In the past month, there have been two tragic spine injuries in Minnesota high school hockey games. Now, parents, officials, and fans are debating over how the rough sport can be made more safe.
High school sophomore Jack Jablonski’s spine was severely damaged at the neck on Dec. 30 when he was checked twice from behind and crashed headfirst into the boards in a junior varsity game. Even after surgery to repair two vertebrae in his neck, his doctors don’t expect him to walk again.
High school senior Jenna Privette’s spine was injured on January 6th when she fell after crashing into the boards. It is unclear if she hit them on her own or if another player slammed her into them. Privette’s recovery is uncertain.
The Minnesota State High School League announced tougher penalties for three infraction types that increase the risk of spine injuries: boarding, checking from behind, and contact to the head. For example the penalty for checking from behind has been increased to a mandatory 5-minute major penalty with a 10-minute misconduct for the boys’ game.
Experts say that the prevention of these catastrophic injuries will require the cooperation of the leagues and officials, coaches, parents and players themselves. There will need to be stricter rules, smarter playing techniques, better conditioning, and possibly even major changes in the culture of hockey itself.
Following Jablonski’s injury, his family has launcher an effort called “Jack’s Pledge,” including a Youtube video featuring high school hockey players pledging to play more safely.
Dr. Charles Tator, a brain surgeon and professor of neurosurgery at the University of Toronto who has been studying spine injuries in hockey for over 30 years, said , “We’ve shown that these injuries are preventable…In the 1990s we were seeing as many as 15 [injuries] a year in Canada, but now the number is down to about three or four a year because of new rules against pushing and checking from behind – and awareness on the part of kids, coaches, and parents that this is a dangerous maneuver.”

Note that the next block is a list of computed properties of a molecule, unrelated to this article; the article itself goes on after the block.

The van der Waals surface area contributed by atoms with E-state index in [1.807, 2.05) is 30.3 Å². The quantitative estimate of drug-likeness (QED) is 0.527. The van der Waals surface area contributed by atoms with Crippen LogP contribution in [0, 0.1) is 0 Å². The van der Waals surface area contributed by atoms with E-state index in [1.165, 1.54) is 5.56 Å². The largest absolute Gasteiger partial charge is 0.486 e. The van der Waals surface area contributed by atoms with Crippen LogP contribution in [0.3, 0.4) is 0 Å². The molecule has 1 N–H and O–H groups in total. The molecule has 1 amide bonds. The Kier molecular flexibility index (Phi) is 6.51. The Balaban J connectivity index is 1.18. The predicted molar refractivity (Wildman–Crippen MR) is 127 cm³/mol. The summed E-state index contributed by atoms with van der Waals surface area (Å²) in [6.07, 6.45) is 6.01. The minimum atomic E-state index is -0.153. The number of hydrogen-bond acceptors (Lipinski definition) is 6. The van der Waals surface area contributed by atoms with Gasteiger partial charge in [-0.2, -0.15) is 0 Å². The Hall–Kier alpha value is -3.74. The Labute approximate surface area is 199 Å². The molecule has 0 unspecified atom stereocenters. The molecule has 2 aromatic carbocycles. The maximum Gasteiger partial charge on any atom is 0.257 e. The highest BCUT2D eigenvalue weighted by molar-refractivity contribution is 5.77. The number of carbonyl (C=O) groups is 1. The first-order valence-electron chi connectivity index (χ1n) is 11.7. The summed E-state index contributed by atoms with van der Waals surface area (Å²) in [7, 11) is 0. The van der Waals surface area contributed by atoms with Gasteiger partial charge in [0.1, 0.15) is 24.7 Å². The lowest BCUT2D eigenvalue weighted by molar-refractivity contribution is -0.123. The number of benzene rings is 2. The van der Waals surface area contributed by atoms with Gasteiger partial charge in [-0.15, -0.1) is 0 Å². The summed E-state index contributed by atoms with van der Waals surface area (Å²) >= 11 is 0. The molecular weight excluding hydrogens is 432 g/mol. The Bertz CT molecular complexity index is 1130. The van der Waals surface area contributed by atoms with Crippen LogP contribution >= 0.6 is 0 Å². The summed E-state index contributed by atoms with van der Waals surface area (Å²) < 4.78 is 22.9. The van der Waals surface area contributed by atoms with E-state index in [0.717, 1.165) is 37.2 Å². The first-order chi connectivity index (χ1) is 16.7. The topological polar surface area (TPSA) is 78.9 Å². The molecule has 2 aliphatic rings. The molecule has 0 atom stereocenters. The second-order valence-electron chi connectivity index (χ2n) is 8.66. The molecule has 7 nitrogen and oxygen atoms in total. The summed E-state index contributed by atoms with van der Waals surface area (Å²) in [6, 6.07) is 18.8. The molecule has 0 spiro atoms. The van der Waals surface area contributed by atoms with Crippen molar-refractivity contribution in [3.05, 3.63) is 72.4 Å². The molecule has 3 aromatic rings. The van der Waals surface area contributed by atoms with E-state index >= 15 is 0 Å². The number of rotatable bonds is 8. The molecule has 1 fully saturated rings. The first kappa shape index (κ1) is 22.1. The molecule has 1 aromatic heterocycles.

Dr. Michael Stuart, a professor and vice chairman in the department of orthopedics and co-director of the Sports Medicine Center at the Mayo Clinic and chief medical officer at USA Hockey, countered that rules changes are ineffective unless they are enforced. He said, “I know coaches who will pull players aside and tell them, ‘this is not what our team represents.’”
Tator pointed to better conditioning, such as exercises to improve neck muscle strength,as another way to prevent spine injuries in young players. He said, “The average kid who breaks his neck is about 17-years-old…We’ve noticed that in that particular age group they have big biceps and quadriceps that let them skate fast, but their neck muscles are skinny and relatively less developed.”
Stuart indicated that players could also benefit from learning better checking techniques. The Mayo clinic specialist spearheaded programs at USA Hockey to help prevent head and spine injuries, and he’s found that one of the biggest issues is that players put their heads down when they’re about to crash into the boards. That can increase the chance of a spine injury.
Stuart said, “That’s why we started promoting a ‘heads up don’t duck’ prevention strategy…That makes them more aware of the mechanism of the injury is so they can avoid it.”
Tator suggested that another factor should be addressed.
“We’ve witnessed, I think, more violence and aggression than there should be,” he said. “This is one of the things that has been looked at carefully – increasing the emphasis on fair play and trying to reduce the influence of the win-at-all costs attitude. So when parents are in the stands shouting ‘kill em’ or ‘get em,’ they need to realize this isn’t conducive to safe hockey.”
Stuart was in agreement, saying, “There is a certain culture in sports that overemphasizes winning to the point of promoting intimidation in order to achieve the goal of being victor. We have to teach sportsmanship and respect.”